Repeated instruction on inhalation technique improves adherence to the therapeutic regimen in asthma

Masaya Takemura, Michiru Kobayashi, Kiyomi Kimura, Katsumi Mitsui, Hiroko Masui, Misuzu Koyama, Ryo Itotani, Manabu Ishitoko, Shinko Suzuki, Kensaku Aihara, Masataka Matsumoto, Tsuyoshi Oguma, Tetsuya Ueda, Hitoshi Kagioka, Motonari Fukui
Journal of Asthma: Official Journal of the Association for the Care of Asthma 2010, 47 (2): 202-8

BACKGROUND: Adherence to inhalation therapy is a critical determinant of the success of asthma management. Reasons for nonadherence have been well studied, but reasons for good adherence are poorly understood. Understanding the mechanisms of adherence to inhalation therapy is important in developing strategies to promote adherence. The objective of this study was to assess the factors and mechanisms that contribute to and the clinical outcomes relating to adherence to inhalation therapy.

METHODS: The factors and outcomes related to adherence to inhalation therapy were examined cross-sectionally in 176 adults with asthma using a self-reported adherence questionnaire that consisted of four items dealing with the use of inhaled controller medications. A 5-point Likert scale was used for the responses to each item. Adherence was assessed based on the overall mean adherence score.

RESULTS: Of the 176 patients who were potential participants, 146 (83%) responded with usable information. Significant factors associated with the overall mean adherence score were older age (r = .18, p = .032) and receiving repeated instruction on inhalation techniques (p = .0016). Of the 146 respondents, 25 (17.1%) patients were given repeated verbal instruction or demonstrations of inhalation technique by a respiratory physician. On logistic regression analysis, good adherence to inhalation therapy was significantly related to the receiving of repeated instruction on inhalation technique, with an odds ratio of 2.90 (95% confidence interval 1.07-7.88; p = .037). Furthermore, less intentional nonadherent behavior was reported in patients with repeated instruction on inhalation technique compared to those without it. A significant correlation was found between the overall mean adherence score and the frequency of asthma exacerbations (r = -.19, p = .021), emergency room visits (r = -.19, p = .042), and the health-related quality of life score (St. George's Respiratory Questionnaire: Total, r = -.22, p = .024; Symptoms, r = -.21, p = .022; Impacts, r = -.20, p = .035).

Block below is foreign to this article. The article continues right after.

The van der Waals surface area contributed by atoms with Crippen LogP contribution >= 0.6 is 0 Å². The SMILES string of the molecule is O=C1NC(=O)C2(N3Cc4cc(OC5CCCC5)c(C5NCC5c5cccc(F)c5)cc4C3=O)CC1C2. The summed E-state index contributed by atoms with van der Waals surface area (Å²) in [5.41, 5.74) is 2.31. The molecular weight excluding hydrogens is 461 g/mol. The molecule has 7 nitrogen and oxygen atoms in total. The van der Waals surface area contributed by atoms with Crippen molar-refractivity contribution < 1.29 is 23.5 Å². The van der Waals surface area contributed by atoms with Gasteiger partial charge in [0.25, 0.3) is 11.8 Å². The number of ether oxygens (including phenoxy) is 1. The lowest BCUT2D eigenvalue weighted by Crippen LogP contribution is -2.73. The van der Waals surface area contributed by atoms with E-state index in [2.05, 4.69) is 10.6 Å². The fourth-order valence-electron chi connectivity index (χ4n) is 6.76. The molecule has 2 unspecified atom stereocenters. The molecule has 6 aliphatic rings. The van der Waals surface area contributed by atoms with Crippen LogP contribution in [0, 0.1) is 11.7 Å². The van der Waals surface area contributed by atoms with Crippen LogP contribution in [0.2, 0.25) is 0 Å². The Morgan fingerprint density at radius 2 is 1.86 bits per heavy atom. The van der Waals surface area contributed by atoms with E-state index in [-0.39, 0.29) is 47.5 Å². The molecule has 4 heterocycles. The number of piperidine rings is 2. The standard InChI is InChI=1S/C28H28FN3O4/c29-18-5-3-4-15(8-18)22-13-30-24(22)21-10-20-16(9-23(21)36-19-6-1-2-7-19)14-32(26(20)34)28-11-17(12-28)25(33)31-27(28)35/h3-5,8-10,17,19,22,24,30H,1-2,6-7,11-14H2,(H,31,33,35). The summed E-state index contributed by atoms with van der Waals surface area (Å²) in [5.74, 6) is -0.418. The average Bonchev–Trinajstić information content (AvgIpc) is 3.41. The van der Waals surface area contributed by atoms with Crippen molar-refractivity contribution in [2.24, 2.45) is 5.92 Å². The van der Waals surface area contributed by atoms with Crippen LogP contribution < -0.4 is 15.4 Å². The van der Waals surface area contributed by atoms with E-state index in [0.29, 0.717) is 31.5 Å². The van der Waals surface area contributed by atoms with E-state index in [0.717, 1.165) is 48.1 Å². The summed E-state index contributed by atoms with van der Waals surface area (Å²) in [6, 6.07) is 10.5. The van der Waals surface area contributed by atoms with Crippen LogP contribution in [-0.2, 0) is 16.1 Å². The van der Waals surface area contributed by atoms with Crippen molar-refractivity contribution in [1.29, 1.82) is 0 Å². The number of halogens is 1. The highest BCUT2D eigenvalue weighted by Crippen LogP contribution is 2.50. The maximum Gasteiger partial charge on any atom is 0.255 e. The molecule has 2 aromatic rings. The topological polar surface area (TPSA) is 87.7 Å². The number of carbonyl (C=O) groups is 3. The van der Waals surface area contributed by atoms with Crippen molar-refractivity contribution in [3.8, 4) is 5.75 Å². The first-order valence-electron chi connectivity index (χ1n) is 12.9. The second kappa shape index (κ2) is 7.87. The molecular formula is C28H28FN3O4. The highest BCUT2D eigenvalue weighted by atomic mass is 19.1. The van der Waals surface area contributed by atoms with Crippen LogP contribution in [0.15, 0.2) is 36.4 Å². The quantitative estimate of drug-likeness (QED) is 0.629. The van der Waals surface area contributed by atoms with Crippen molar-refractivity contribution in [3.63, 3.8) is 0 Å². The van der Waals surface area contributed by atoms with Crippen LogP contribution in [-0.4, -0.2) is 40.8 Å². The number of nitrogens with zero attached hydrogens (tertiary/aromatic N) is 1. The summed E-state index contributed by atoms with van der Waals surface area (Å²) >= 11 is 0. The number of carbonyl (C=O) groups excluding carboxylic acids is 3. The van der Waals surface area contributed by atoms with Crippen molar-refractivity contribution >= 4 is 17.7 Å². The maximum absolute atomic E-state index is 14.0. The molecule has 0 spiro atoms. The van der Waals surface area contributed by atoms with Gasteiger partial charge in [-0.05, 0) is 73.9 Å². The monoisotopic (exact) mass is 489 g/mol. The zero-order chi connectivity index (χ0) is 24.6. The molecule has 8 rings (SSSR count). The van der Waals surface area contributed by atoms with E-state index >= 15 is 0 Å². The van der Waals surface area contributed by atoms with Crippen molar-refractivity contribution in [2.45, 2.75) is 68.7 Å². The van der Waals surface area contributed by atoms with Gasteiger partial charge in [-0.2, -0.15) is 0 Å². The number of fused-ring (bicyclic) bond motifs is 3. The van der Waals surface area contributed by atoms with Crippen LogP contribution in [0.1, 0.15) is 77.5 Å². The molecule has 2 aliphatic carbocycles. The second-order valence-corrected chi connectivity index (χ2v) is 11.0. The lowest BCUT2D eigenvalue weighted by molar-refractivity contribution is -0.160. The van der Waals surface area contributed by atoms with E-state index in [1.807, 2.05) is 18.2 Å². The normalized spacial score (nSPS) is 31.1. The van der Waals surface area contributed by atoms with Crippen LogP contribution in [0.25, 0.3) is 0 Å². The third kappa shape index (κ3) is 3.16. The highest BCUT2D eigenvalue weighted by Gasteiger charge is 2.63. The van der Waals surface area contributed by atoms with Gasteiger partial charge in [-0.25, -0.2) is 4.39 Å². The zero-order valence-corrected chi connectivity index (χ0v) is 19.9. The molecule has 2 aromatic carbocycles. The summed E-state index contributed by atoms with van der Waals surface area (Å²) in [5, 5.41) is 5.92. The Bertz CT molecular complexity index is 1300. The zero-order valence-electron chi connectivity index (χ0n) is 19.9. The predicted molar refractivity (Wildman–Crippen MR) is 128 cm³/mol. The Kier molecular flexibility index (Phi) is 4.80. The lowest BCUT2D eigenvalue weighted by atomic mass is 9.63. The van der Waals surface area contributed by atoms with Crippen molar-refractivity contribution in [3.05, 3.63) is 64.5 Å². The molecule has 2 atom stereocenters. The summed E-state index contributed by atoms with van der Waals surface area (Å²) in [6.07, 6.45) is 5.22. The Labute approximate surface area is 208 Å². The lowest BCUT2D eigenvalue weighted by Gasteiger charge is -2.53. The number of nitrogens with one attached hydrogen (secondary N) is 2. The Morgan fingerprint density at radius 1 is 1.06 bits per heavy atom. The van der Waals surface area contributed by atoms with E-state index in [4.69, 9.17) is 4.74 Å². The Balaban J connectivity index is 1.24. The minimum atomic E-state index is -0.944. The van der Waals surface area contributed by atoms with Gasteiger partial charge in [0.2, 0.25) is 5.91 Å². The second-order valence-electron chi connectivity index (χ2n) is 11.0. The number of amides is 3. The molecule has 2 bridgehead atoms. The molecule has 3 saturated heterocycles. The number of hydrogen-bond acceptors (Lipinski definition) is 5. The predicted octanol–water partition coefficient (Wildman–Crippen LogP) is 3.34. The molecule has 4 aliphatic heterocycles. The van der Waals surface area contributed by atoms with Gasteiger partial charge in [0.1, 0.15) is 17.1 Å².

CONCLUSIONS: Repeated instruction on inhalation techniques may contribute to adherence to inhalation therapy through decreasing intentional nonadherence. Furthermore, good adherence to the therapeutic regimen may offer good asthma-related outcomes.

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